The article focuses more on the controversy of exactly how Flamin’ Hot Cheetos came about but I think the geography is pretty fascinating. Here is why I think the geography matters:
The impetus were existing products in urban stores. Even as more Americans lived in the suburbs than cities by the 1980s, a large company like Frito-Lay cannot ignore consumers in the city.
The product was developed in the Dallas suburbs. Plano is a notable suburb because of its growth and wealth (and McMansions). But, there are plenty of suburban office parks where ideas are discussed. Who knew the snacking fate of America was decided in a relatively anonymous suburban facility by business professionals? (And how many other products have a similar story?) Across the street is Toyota American Headquarters and then each direction on major roads leads to strip malls, fast food, and highways.
The product was tested in cities and the idea developed in the suburbs took flight. Now, Flamin’ Hot Cheetos are widely available (though it would be interesting to see the sales breakdown by geography).
Modern capitalism was able to span these disparate locations and churn out a product loved by many. From a suburban office park to snack aisles everywhere…
After a year of working from home, most workers feel the same way. Vaccinated or not, more than half of employees said that, given the option, they would want to keep working from home even after the Covid crisis subsides, according to a survey by the Pew Research Center. Far fewer look forward to returning to the office full time…
And yet, in a survey of more than 350 CEOs and human resources and finance leaders, 70% said they plan to have employees back in the office by the fall of this year — if not sooner — according to a report by staffing firm LaSalle Network…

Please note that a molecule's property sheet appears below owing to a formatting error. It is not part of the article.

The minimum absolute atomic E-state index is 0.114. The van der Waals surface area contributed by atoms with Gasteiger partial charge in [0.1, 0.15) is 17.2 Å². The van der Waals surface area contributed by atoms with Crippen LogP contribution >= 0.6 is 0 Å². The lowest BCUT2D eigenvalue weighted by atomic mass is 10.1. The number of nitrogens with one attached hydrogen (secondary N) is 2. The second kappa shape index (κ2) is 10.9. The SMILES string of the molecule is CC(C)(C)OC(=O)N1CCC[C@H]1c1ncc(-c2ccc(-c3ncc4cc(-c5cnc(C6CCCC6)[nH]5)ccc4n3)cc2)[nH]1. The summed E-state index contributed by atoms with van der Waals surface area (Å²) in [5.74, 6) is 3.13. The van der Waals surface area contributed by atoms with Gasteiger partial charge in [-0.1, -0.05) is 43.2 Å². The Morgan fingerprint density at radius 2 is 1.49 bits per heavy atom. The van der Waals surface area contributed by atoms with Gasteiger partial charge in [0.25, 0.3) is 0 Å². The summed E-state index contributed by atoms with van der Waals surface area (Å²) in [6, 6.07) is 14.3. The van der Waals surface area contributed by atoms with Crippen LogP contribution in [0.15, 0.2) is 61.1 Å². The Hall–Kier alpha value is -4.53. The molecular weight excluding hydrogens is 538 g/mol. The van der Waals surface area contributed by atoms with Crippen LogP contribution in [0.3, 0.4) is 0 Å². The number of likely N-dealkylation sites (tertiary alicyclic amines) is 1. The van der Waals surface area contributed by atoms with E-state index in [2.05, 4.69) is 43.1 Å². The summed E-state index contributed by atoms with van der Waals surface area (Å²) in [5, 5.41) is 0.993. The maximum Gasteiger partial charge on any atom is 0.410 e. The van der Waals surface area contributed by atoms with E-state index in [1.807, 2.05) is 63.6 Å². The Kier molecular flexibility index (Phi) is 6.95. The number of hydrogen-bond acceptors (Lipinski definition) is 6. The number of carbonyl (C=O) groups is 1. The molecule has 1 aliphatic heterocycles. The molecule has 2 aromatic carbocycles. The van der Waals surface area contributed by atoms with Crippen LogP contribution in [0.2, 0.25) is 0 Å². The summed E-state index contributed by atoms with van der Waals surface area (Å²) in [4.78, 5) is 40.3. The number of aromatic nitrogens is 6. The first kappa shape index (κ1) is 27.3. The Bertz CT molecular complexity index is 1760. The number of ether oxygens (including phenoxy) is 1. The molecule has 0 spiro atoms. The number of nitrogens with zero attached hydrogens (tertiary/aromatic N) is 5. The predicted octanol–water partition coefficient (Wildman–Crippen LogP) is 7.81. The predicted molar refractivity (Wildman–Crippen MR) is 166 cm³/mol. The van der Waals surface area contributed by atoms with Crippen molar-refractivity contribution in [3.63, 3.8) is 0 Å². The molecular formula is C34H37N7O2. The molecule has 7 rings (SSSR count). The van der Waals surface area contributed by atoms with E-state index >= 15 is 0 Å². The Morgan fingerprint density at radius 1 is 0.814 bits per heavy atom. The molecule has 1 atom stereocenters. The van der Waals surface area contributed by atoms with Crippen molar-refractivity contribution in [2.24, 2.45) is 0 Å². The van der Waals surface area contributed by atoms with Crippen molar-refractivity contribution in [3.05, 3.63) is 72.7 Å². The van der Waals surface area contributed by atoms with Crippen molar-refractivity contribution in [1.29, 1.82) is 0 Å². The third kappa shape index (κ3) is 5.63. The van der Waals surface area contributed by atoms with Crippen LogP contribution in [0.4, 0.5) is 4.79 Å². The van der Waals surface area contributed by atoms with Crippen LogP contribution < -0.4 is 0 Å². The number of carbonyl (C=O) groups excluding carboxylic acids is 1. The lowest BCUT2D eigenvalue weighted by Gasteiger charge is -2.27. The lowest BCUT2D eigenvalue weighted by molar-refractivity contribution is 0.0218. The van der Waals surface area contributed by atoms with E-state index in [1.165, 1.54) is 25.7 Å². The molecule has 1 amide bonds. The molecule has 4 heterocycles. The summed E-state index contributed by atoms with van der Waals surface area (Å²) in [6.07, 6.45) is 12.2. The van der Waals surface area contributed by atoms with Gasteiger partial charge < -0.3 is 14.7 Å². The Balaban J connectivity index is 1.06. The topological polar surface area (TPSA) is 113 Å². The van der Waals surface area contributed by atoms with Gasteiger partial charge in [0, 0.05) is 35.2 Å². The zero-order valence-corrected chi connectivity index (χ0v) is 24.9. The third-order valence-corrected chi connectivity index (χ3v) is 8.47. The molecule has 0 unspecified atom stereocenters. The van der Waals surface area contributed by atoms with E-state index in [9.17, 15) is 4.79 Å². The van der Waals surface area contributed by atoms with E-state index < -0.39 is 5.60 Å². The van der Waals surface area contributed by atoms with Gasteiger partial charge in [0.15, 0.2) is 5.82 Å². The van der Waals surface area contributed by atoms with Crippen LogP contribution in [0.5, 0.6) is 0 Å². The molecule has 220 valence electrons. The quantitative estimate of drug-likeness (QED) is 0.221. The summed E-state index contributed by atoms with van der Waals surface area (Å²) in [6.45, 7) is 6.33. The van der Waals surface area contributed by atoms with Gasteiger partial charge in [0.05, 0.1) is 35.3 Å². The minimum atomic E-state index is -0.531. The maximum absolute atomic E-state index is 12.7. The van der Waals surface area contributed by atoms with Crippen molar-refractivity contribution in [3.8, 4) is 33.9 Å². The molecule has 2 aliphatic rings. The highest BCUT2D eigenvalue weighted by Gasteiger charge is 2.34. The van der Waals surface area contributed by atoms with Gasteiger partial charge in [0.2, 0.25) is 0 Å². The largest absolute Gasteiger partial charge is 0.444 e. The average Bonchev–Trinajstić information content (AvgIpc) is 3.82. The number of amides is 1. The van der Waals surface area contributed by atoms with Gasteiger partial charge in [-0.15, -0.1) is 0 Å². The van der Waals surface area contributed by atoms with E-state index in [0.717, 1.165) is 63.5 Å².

Ultimately, however, “nothing will change,” said Peter Cappelli, director of the Center for Human Resources at the University of Pennsylvania’s Wharton School. “Employers have virtually unlimited power,” he said.
Both sides can justify changes. Employers want to recreate office culture and conversation plus see people face to face. Employees want flexibility, no commute, and assurances of safety.
The quote at the end above suggests workers do not have much leverage. They can complain about changes. They can say the world has changed significantly. They can say that the prior system did not provide benefits long-term.
But, what if large numbers of workers in significant companies refused to go back to the old office-based systems? Could leading firms afford to have large numbers of workers quit? Could these workers afford to quit and know there is work elsewhere? Not all workers could do this and it might not matter at a lot of companies. If something started in the tech industry where more workers work from home for the long-term, would this spread? Or, if some business saw this as an advantage – get better employees by letting them work from home – this might encourage some others.